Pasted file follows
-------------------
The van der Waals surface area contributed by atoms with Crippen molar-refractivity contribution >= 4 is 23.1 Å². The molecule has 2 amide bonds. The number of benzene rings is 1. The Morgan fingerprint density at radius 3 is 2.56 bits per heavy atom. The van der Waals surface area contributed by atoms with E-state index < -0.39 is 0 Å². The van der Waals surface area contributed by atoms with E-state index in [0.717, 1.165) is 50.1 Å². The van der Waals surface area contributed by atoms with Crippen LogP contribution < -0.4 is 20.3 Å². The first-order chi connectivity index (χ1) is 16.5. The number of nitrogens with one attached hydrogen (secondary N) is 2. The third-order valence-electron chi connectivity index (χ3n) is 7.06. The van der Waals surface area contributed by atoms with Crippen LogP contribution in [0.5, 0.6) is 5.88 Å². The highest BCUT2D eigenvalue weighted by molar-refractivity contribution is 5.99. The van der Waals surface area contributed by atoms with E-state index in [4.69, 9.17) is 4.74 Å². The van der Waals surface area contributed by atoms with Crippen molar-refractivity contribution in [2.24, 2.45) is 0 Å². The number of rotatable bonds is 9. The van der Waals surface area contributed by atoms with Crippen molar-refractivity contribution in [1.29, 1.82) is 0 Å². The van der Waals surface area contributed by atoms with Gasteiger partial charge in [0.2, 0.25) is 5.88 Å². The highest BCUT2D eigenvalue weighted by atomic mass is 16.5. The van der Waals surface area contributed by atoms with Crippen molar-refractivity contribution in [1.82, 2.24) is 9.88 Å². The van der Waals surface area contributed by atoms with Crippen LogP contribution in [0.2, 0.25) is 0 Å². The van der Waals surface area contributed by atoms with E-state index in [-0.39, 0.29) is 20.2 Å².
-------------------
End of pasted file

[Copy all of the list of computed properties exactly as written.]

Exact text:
The van der Waals surface area contributed by atoms with Crippen molar-refractivity contribution >= 4 is 23.1 Å². The molecule has 2 amide bonds. The number of benzene rings is 1. The Morgan fingerprint density at radius 3 is 2.56 bits per heavy atom. The van der Waals surface area contributed by atoms with E-state index < -0.39 is 0 Å². The van der Waals surface area contributed by atoms with E-state index in [0.717, 1.165) is 50.1 Å². The van der Waals surface area contributed by atoms with Crippen LogP contribution < -0.4 is 20.3 Å². The first-order chi connectivity index (χ1) is 16.5. The number of nitrogens with one attached hydrogen (secondary N) is 2. The third-order valence-electron chi connectivity index (χ3n) is 7.06. The van der Waals surface area contributed by atoms with Crippen LogP contribution in [0.5, 0.6) is 5.88 Å². The highest BCUT2D eigenvalue weighted by molar-refractivity contribution is 5.99. The van der Waals surface area contributed by atoms with E-state index in [4.69, 9.17) is 4.74 Å². The van der Waals surface area contributed by atoms with Crippen molar-refractivity contribution in [2.24, 2.45) is 0 Å². The number of rotatable bonds is 9. The van der Waals surface area contributed by atoms with Crippen molar-refractivity contribution in [1.29, 1.82) is 0 Å². The van der Waals surface area contributed by atoms with Gasteiger partial charge in [0.2, 0.25) is 5.88 Å². The highest BCUT2D eigenvalue weighted by atomic mass is 16.5. The van der Waals surface area contributed by atoms with Crippen molar-refractivity contribution in [1.82, 2.24) is 9.88 Å². The van der Waals surface area contributed by atoms with Crippen LogP contribution in [0.2, 0.25) is 0 Å². The van der Waals surface area contributed by atoms with E-state index in [-0.39, 0.29) is 20.2 Å².